Paraphrasing the book, You Can Negotiate Anything:

      Politics is not just about extracting the gold out of someone’s teeth, it’s about getting that person to thank you for doing so.

      From Barack Obama I learned the supreme importance of sincerity: if you can convincingly fake that, you’ve got it made.

      1. Jean

        At first glace scrolling down the page it looked like a sea creature, perhaps an anemone with long tentacles.

        Nature rules. Ever notice how a rocky coastline has the same shape from ten miles up or 500?

  8. Tom_Doak

    One of the commenters in the M of A piece links to an article detailing how many of the Democratic candidates for 2018 Congressional seats are part of the war machine – either proud former military, or actual CIA agents. We have one of them in Michigan, and she’s the one who’s gotten the most attention and support from the party.

    It’s also interesting how the former CIA agents are even asked to keep their affiliation secret, as they used to be. It looks like the Democrats are advertising their alignment with the “intelligence community”.

    1. Anonymous2


      Prenotification of border crossings.

      Some houses and fields straddle the Irish border.

      Will residents of said houses need to prenotify the authorities if they want to move from the kitchen to the bedroom?

      Will farmers need to have a vet on a permanent basis in any field that straddles the border to inspect the cows as they cross the border?

      Silly I know but sometimes you have to look for the humour in the situation

      1. PlutoniumKun

        And will it apply to cows and sheep? I believe there is already facial recognition software available for cattle (ironically, developed by an Irish company).

    2. RUKidding

      Yes, duly noted.

      “Democratic” candidate:

      Ex-Military (often high or higher ranking): Check
      Ex-Spook: Check

      Oh goody goody, so “Democratic”! Boo yah!

      No wonder one Republican said Lamb won because he’s a Republican in disguise. Seems to me that most of them are these days.

      Actually what we have are “two” parties:

      A) Republicans in name only, who are now mostly White Supremacist super rightwing extremists
      B) Democrats in hame only, who are mostly Old School Republicans

      True leftists (or progressives or whatever) need NEVER apply.

      JMHO, of course.

      1. WheresOurTeddy

        left and right wing of the war party are the only two acceptable cattle chutes of thought, RUKidding. That the lead to the same neoliberal slaughterhouse for those not in the Big Club is information they try to keep on the low.

      2. Oregoncharles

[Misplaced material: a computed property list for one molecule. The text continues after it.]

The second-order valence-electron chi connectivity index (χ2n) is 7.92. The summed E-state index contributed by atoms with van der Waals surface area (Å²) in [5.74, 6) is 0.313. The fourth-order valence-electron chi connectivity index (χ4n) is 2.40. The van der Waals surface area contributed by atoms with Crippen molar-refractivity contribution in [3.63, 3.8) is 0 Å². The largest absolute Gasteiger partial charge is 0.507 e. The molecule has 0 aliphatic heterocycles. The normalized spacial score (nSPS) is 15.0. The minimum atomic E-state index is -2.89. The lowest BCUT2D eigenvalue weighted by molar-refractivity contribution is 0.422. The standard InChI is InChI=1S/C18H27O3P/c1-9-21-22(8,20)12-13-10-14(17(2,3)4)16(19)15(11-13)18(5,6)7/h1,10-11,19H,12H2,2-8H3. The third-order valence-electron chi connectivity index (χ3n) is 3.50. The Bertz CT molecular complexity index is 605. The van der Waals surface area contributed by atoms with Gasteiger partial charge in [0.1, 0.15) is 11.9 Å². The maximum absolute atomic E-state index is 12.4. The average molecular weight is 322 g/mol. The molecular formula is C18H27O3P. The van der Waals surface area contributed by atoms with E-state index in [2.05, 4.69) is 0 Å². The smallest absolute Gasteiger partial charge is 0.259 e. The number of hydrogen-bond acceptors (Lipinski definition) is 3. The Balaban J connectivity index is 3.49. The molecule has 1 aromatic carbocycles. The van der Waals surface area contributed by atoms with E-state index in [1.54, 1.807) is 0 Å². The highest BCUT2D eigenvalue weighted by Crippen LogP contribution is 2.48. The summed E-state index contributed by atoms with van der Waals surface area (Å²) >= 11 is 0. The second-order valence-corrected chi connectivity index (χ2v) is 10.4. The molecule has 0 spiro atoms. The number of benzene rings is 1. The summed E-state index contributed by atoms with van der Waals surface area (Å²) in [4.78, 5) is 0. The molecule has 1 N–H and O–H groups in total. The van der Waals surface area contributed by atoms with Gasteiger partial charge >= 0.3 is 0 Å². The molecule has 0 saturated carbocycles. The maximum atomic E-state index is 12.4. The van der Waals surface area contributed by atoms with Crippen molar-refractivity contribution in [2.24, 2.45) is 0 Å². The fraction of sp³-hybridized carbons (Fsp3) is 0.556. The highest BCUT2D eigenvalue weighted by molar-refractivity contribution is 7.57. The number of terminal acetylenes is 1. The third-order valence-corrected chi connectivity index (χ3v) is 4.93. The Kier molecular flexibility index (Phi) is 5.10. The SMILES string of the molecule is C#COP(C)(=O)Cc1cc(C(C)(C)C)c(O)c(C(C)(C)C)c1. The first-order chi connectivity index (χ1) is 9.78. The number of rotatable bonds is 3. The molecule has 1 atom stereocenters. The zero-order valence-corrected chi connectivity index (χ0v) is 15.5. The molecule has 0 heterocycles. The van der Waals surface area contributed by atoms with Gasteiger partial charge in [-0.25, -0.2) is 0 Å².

Just a caveat: the best peace activists around (that I know, but they’ve both been heads of VfP) are retired Navy lieutenant commanders. From intelligence.

    3. WheresOurTeddy

      “Wow that ‘with us or against us’ stuff works!” – Democrats during the Bush years

    4. Jim Simmons

      The Intelligence Community seems to have unlimited funding. Perhaps they will assist sub rosa in funding their anointed candidates. Done through a third party, of course. Probably, utilizing several of their numerous partially funded DC think tanks.

    5. Procopius

      Seems kind of like in the current Russian Federation, delegates advertising their former connection with the KGB. After all, Vlad was, and look how he’s Made Russia Great Again. I wonder if it’s really a popular thing there. I see lots of reports, from lots of people who are supposed to know, that he’s really wildly popular.

  9. The Rev Kev

    Moscow demands access to case files on nerve agent attack on former spy Skripal

    I’ve heard that the British want to take this to the UN Security Council but if they have not even fulfilled their duties under the Articles of the Chemical Weapons Convention first and have even bypassed them, would that not leave them vulnerable to a defeat there? My reading of the XII Article suggests that Britain may even find itself under possible sanction for not fulfilling their obligations first.
    Still, a statement from the Organisation for the Prohibition of Chemical Weapons 87th Executive Council session ( seems to be backing the UK here as they appear to be saying that as the UK says it was a Russian chemical agent, then either the Russians used it or they got sloppy and let someone else take it and use it. I’m still calling shenanigans here.

    1. pretzelattack

      seems like i read that the opcw, and the un generally, has become more amenable to influence by the united states, since they were less than cooperative about bush2 invading iraq. for example, finding that the syrian govt definitely used prohibited chemical wmds when it was actually open to question who used them. i don’t have a link, probably moon of alabama though.

      1. bwilli123

        A more comprehensive takedown of the UK Government assertions
        The UK government is manufacturing its nerve agent case for ‘action’ on Russia
        From the article’s summary.